This Classic Colt Derringer Manages to Keep Shooting for Over 60 Years
I grew up in the 1950s. Cowboy movies and television shows reigned supreme. John Wayne and Jimmy Stewart were my two favorite cowboy heroes, followed closely by Roy Rogers, the King of the Cowboys. My father, a survivor of World War II, had a love for guns that I, naturally, inherited in a big way. Although well-fed, housed, and clothed, there wasn’t a lot of disposable income available to the Lofgren household during those somewhat lean but happy formative years. My dad started accumulating a few firearms during this time period, and he was happiest when pistol plinking, hunting deer, or busting a few clays at local “Ham and Bacon” shoots held in our area. Long before I was old enough to participate, I was always included in these outings and wouldn’t have wanted to be in any other place or with any other person.
It became a ritual, beginning sometime around 1960 or so, when my sister and I were old enough for my mother to go to work and provide some extra income, for my father to receive a special Christmas gift under the tree each year, initially selected for him by my mother but later purchased with my input. It was always a gun of some sort, and my father was always elated with whatever it turned out to be, regardless of the fact that he never interjected himself into the selection process. On his passing, he still had every one of those guns. In 1960, he received a set of Colt No. 4 derringers.
1870: The First Era of Colt Derringers
In 1870, Colt produced its first single-shot pistol to answer the call for a small, easy-to-conceal firearm that could be tucked into a gentleman’s vest pocket or discreetly hidden away in a lady’s bodice or garter belt. It utilized a barrel that pivoted sideways for loading and was chambered for the rather anemic .41 Colt Rimfire cartridge. It morphed through three model changes during its 32-year production run, with the last model being offered in 1912. The third model, redesigned by Alexander Thuer, who had designed Colt’s first metallic cartridge conversion, had a production run of some 48,000 guns. It came with a 2½-inch barrel that was either blued to contrast a bronze frame or silver/nickel-plated. Originals today are quite pricey.
1959: The Birth of the Colt No.4
It wouldn’t be until 1959 that Colt again offered another derringer for the shooting public. Based on the third or Thuer model, Colt called the reissue of this derringer the “No. 4,” although “Colt’s P.F.A. Mfg. Co., Inc.” was inscribed on the left side of the barrel, these guns were actually made for Colt by a company called Butler of New Haven, Connecticut
During the No. 4’s four-year production run, Colt commissioned somewhere in the neighborhood of 137,000 examples, offering them as single guns, some mounted in picture frames or bookends, with a few limited-edition pairs offered housed in red-velvet-lined books. This is what my mom gave my dad on Christmas Day of 1960. Pop’s derringers had consecutive 204N and 205N serial numbers, indicating an early issued set.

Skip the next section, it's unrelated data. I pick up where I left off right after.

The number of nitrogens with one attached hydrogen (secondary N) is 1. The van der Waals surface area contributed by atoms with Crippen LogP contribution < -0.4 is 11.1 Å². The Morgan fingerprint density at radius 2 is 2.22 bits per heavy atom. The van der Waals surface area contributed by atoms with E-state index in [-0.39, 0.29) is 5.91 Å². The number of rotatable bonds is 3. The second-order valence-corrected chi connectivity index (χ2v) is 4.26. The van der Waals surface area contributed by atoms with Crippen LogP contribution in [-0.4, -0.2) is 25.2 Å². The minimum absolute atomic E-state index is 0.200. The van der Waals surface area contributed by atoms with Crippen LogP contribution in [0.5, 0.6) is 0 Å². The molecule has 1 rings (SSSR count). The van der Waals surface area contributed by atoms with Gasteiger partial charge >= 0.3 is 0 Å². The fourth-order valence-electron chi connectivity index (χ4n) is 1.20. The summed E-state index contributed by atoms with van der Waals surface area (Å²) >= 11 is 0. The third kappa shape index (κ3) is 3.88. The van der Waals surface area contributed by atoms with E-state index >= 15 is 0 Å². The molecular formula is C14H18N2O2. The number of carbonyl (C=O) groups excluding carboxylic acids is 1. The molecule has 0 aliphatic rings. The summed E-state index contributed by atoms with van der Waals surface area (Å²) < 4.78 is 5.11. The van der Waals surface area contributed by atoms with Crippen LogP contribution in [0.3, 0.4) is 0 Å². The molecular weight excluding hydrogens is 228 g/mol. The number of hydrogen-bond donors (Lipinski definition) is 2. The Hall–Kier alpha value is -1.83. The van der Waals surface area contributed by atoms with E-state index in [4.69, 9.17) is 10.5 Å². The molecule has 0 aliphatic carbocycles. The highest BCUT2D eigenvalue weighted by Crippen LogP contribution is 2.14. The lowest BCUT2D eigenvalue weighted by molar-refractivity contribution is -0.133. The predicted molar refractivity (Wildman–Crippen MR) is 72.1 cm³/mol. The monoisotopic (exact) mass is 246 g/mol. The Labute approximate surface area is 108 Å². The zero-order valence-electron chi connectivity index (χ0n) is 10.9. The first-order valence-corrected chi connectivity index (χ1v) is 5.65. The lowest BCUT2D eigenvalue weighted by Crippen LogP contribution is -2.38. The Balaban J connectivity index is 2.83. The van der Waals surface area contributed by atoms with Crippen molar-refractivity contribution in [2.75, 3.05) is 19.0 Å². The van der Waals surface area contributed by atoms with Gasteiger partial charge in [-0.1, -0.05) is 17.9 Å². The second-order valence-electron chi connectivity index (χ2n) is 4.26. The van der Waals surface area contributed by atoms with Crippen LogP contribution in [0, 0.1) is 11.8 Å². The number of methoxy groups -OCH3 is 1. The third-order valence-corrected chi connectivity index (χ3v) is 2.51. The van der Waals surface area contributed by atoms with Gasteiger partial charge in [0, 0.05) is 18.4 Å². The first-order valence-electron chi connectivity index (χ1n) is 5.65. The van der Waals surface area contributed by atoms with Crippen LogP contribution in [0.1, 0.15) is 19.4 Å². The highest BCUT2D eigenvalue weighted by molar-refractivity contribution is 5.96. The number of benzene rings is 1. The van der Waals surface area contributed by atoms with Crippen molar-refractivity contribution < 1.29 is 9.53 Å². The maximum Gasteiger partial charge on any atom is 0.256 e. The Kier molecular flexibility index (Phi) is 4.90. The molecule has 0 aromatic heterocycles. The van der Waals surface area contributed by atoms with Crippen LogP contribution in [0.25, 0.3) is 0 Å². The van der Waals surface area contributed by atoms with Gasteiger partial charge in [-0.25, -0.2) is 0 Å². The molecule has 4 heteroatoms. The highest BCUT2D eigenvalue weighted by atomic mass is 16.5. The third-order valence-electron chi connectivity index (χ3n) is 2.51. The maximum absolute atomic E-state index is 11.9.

In doing some research for this article, I discovered that Butler had fabricated these little pistols out of a very soft zinc alloy called “Zamak.” And although some sources say real early guns had a steel barrel liner (I could not successfully confirm this), most did not, including my dad’s pair. They were chambered in .22 Short, with the limited-edition pair featuring nickel plating and “plasticized” faux-ivory grips. Most sources related that even though chambered for the lowly .22 Short, minimal firing would strip the rifling out of these little derringers in short order.
The End of an Era
Pop’s philosophy (and subsequently my own) dictated that a gun was not a gun if you couldn’t shoot it. So each Fourth of July until I left home, Pop brought out the derringers and we fired a salute to our freedom in our backyard. After discovering the softness of the alloy used in the manufacture of the Butlers, I pulled them from my safe to examine their bores. Fortunately, they both still feature rifling, but I doubt I’ll fire them much more, lest they turn into smoothbores.
For years the little Colt No. 4s rested inside their protective book, hiding in plain sight in the bookcase in my parents’ home. That, unfortunately, took its toll on the book, which has flaked away in places and pulled away from its binding. One of its inner satin-lined panels now flaps free, but the pair still resides securely in their recesses. Both guns show a few scratches, and their grips have a few nicks and dents, so their current value is relatively low. These guns never did garner much of a following, and after Colt discontinued their production, Butler continued to offer similar guns in a variety of finishes until sometime into the early 1980s. The total production of these later guns is unknown.
For the sake of this article—and because I know Pop would have wanted me to—I popped a CCI .22 Short solid from each gun at a silhouette target placed at an across-the-card-table distance of about 5 feet. Both guns performed admirably, and the rifling remained intact when done. A single round fired from each piece across the screens of my chronograph revealed that serial number 204N was pushing its 29-grain projectile at around 509 fps at its muzzle while its partner, 205N, bested that velocity by another 30 fps or so. Like the anemic chambering found in its progenitor, I wouldn’t want to get shot with even the diminutive .22 Short, so I guess you could consider these Colts personal protection pieces. Still, I think I’ll reserve them for future photo props (and maybe an occasional Fourth of July salute) and pass them on to my son when the time is right. For more information, visit colt.com or call 800-962-2658.
Specifications: Colt No. 4 Derringer
Caliber: .22 Short
Barrel: 2½ inches
OA Length: 4½ inches
Weight: 8 ounces (empty)
Grips: Faux ivory